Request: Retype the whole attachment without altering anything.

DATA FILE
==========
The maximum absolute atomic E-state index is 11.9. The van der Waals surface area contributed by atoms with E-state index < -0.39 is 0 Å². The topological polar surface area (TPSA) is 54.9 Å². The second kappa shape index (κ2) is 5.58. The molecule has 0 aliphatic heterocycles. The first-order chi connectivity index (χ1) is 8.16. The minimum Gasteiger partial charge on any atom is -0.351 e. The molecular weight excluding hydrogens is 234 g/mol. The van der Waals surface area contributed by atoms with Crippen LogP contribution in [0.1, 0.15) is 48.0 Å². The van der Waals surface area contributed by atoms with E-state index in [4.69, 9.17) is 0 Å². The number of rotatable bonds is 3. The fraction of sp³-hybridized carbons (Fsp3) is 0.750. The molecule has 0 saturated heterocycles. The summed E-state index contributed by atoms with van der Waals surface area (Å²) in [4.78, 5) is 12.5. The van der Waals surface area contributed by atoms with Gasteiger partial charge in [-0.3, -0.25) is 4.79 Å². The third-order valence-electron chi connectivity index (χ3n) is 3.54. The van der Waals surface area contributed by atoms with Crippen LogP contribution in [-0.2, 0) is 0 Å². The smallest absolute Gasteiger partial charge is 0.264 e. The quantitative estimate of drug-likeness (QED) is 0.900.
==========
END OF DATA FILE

The maximum absolute atomic E-state index is 11.9. The van der Waals surface area contributed by atoms with E-state index < -0.39 is 0 Å². The topological polar surface area (TPSA) is 54.9 Å². The second kappa shape index (κ2) is 5.58. The molecule has 0 aliphatic heterocycles. The first-order chi connectivity index (χ1) is 8.16. The minimum Gasteiger partial charge on any atom is -0.351 e. The molecular weight excluding hydrogens is 234 g/mol. The van der Waals surface area contributed by atoms with Crippen LogP contribution in [0.1, 0.15) is 48.0 Å². The van der Waals surface area contributed by atoms with E-state index in [4.69, 9.17) is 0 Å². The number of rotatable bonds is 3. The fraction of sp³-hybridized carbons (Fsp3) is 0.750. The molecule has 0 saturated heterocycles. The summed E-state index contributed by atoms with van der Waals surface area (Å²) in [4.78, 5) is 12.5. The van der Waals surface area contributed by atoms with Gasteiger partial charge in [-0.3, -0.25) is 4.79 Å². The third-order valence-electron chi connectivity index (χ3n) is 3.54. The van der Waals surface area contributed by atoms with Crippen LogP contribution in [-0.2, 0) is 0 Å². The smallest absolute Gasteiger partial charge is 0.264 e. The quantitative estimate of drug-likeness (QED) is 0.900.